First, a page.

History of the Peace Corps in Benin
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Revision as of 09:46, 18 October 2009
|History of the Peace Corps|
|Since 1960, when then Senator John F. Kennedy challenged students at the University of Michigan to serve their country in the cause of peace by living and working in developing countries, more than 182,000 Peace Corps Volunteers have served in 138 countries all over the globe.
Since 1968, more than 1,500 Peace Corps Volunteers have served in Benin. The initial program included projects in animal traction, small-farm grain storage, rice production, and secondary English education. From the late 1960s through the mid-1970s, the number of Volunteers in Benin remained at approximately 50. During the late 1970s, Peace Corps/Benin received fewer requests for assistance, and by 1980 only six Volunteers remained in-country. In 1981, the government of Benin (GOB) expressed renewed interest in having Volunteer assistance in implementing its new development plan, particularly in the areas of education, reforestation, and rural development. The Peace Corps responded by developing projects and recruiting Volunteers in those areas.
Currently, about 100 Volunteers work under the direction of the Ministry of Industry, Commerce, and Promotion of Employment (small enterprise development Volunteers), the Ministry of Family, Social Protection, and Solidarity (rural community health Volunteers), the Ministry of Environment (environmental action Volunteers) and the Ministry of Primary and Secondary Education (TEFL Volunteers) to respond to the four national priorities:
- Increased development of small enterprise;
- Improved quality of health delivery for rural populations and HIV/AIDS education;
- Environmental awareness and protection; and
- Expanded secondary educational opportunities;
The education, health, and environmental sectors account for approximately 60 percent of the national budget; and 75 percent of Volunteers serving in Benin work in these sectors.
History and Future of Peace Corps Programming in Benin
Small enterprise development Volunteers work with rural credit unions, small business owners, artisan groups, community cooperatives and municipal governments to strengthen management skills and to improve income generation. Volunteers in the education program teach English as a foreign language in secondary schools.
Volunteers in the rural community health project are assigned to government social centers where they work closely with host country counterparts to promote improved maternal and child healthcare. Environmental Volunteers assist communities with natural resource protection, training, and conservation activities.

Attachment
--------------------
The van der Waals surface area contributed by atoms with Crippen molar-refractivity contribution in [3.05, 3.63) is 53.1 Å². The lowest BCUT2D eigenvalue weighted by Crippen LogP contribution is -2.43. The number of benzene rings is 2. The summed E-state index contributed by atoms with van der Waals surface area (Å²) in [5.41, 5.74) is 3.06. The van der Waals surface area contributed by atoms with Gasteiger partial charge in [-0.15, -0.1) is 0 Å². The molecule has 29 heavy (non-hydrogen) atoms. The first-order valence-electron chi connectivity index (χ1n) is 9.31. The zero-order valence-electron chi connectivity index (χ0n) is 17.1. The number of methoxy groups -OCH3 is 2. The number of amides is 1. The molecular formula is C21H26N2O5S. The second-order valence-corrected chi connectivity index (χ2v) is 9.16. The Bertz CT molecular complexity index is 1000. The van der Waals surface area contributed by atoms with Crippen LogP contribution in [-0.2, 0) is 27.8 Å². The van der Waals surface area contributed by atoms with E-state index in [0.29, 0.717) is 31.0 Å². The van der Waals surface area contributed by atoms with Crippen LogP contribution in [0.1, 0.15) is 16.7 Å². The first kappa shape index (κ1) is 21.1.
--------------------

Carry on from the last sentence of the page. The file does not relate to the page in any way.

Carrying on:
The Peace Corps/Benin program emphasizes full development of a “core training curriculum” for Volunteers to achieve gender and development sensitivity; cross-cultural (American and host country) skills; and safety, language, project design/management, and HIV/AIDS education competencies. In addition, staff seek more interactive engagement with host agencies through clearer delineation of roles and responsibilities, action planning to achieve sustainability, and a mutually agreed-upon exit strategy from each community/ agency. As such, each community will only have access to the skills of a Volunteer for a maximum of six years (three rotations) to convey the urgency of capacity building and skills transfer. A recently prepared Partners’ Manual for each supervisor reinforces the mutual expectations of Peace Corps and the agencies to which Volunteers are assigned.
Additionally, Peace Corps/Benin continues to explore more fully innovative opportunities to support Volunteer assignments and secondary activities through partnerships with host country and international agencies.
The AIDS pandemic strikes across all social strata in many Peace Corps countries. The loss of teachers has crippled education systems, while illness and disability drains family income and forces governments and donors to redirect limited resources from other priorities. The fear and uncertainty AIDS causes has led to increased domestic violence and stigmatizing of people living with HIV/AIDS, isolating them from friends and family and cutting them off from economic opportunities. As a Peace Corps Volunteer, you will confront these issues on a very personal level. It is important to be aware of the high emotional toll that disease, death, and violence can have on Volunteers. As you strive to integrate into your community, you will develop relationships with local people who might die during your service. Because of the AIDS pandemic, some Volunteers will be regularly meeting with HIV-positive people and working with training staff, office staff, and host family members living with AIDS. Volunteers need to prepare themselves to embrace these relationships in a sensitive and positive manner. Likewise, malaria and malnutrition, motor vehicle accidents and other unintentional injuries, domestic violence and corporal punishment are problems a Volunteer may confront. You will need to anticipate these situations and utilize supportive resources available throughout your training and service to maintain your own emotional strength so that you can continue to be of service to your community.